Bitcoin cash is a cryptocurrency is a fork of Bitcoin Classic that was created in August 2017. Bitcoin Cash increases the size of blocks, allowing more transactions to be processed.
What is Bitcoin Cash?
Bitcoin Cash is peer-to-peer electronic cash for the Internet. It is fully decentralized, with no central bank and requires no trusted third parties to operate.
Is Bitcoin Cash different from ‘Bitcoin’?
Yes. Bitcoin Cash is the continuation of the Bitcoin project as peer-to-peer digital cash. It is a fork of the Bitcoin blockchain ledger, with upgraded consensus rules that allow it to grow and scale.
If I own Bitcoin, do I automatically own Bitcoin Cash too?
Yes. Because Bitcoin Cash is a fork of the ledger, that means you own the same amount of Bitcoin Cash as you did Bitcoin at the time of the forking block. However, if your Bitcoins are stored by a third party such as an exchange, then you must inquire with them about your cash.
How is transaction replay being handled between the new and the old blockchain?
Bitcoin Cash transactions use a new flag SIGHASH_FORKID, which is non standard to the legacy blockchain. This prevents Bitcoin Cash transactions from being replayed on the Bitcoin blockchain and vice versa.
On July 20, 2017, the bitcoin miners voted, 97% in favor, on the Bitcoin Improvement Proposal (BIP) 91. The proposal, by Bitmain Warranty engineer James Hilliard, was to activate Segregated Witness (SegWit).
Some members of the bitcoin community felt that adopting BIP 91 without increasing the block-size limit would simply delay confronting the issue and that it favored people who wanted to treat bitcoin as a digital investment rather than as a transactional currency. They announced implementation of Bitcoin Cash as a hard fork for August 1. It inherited the transaction history of the bitcoin currency on that date, but all later transactions were separate. Block 478558 was the last common block and thus the first Bitcoin Cash block was 478559. Bitcoin Cash cryptocurrency wallet started to reject BTC block and BTC transactions since 13:20 UTC, August 1, 2017 because it used a timer to initiate a fork. It implements a block size increase to 8 MB. Bitcoin Cash started futures trading at 0.5 BTC on July 23, but dropped to 0.1 BTC by July 30. Market cap appeared since 23:15 UTC, August 1, 2017. As of 29 October 2017, one Bitcoin Cash was being traded at roughly 0.084 bitcoin.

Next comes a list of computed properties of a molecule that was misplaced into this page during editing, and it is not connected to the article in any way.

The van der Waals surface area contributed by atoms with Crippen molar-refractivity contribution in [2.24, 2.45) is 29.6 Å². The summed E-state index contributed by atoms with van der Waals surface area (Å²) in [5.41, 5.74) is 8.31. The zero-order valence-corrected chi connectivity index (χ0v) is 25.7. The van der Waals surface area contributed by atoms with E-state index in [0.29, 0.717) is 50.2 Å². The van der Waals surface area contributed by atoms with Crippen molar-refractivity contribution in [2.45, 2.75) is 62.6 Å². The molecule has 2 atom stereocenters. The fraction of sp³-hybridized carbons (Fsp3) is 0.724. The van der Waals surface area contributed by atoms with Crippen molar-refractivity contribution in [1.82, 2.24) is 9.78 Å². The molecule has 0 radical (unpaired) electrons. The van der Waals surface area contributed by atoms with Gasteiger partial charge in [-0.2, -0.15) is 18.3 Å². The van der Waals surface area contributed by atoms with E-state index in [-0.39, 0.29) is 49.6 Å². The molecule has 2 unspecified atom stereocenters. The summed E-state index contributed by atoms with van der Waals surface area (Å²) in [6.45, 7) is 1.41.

On August 9, it was 30% more profitable to mine on the original chain. Even though the fork allows for a higher block size, block generation was so sporadic that the original chain was 920 MB bigger than the chain of the fork, as of 9 August 2017. Due to the new Emergency Difficulty Adjustment (EDA) algorithm used by Bitcoin Cash, mining difficulty has fluctuated rapidly, and the most profitable chain to mine has thus switched repeatedly between Bitcoin Cash and incumbent bitcoin. As both chains use the same proof-of-work algorithm, miners can easily move their hashpower between the two. As of 30 August 2017 around 1,500 more blocks were mined on the Bitcoin Cash chain than on the original one as the high profitability periods attracted a significant amount of miners proportional to the previous total processing power.
A fix for these difficulty/hashrate/profitability fluctuations was introduced on November 13th, 2:06PM UTC. The existing EDA algorithm has been replaced with a new difficulty adjustment algorithm that hopes to prevent extreme fluctuations in difficulty while still allowing Bitcoin Cash to adapt to hashrate changes faster than incumbent bitcoin.
Bitcoin Cash (BCH/BCC) addresses use the newer P2SH style (up to 35 characters) type address starting with the number 3. It is important to note that while the alphanumeric address style is the same as the incumbent bitcoin (BTC), that Bitcoin Cash (BCH/BCC) should not be sent to a bitcoin (BTC) address. Like the incumbent bitcoin, Bitcoin Cash addresses can be used more than once, but should not be reused if privacy is a concern. However there are plans to change the address format.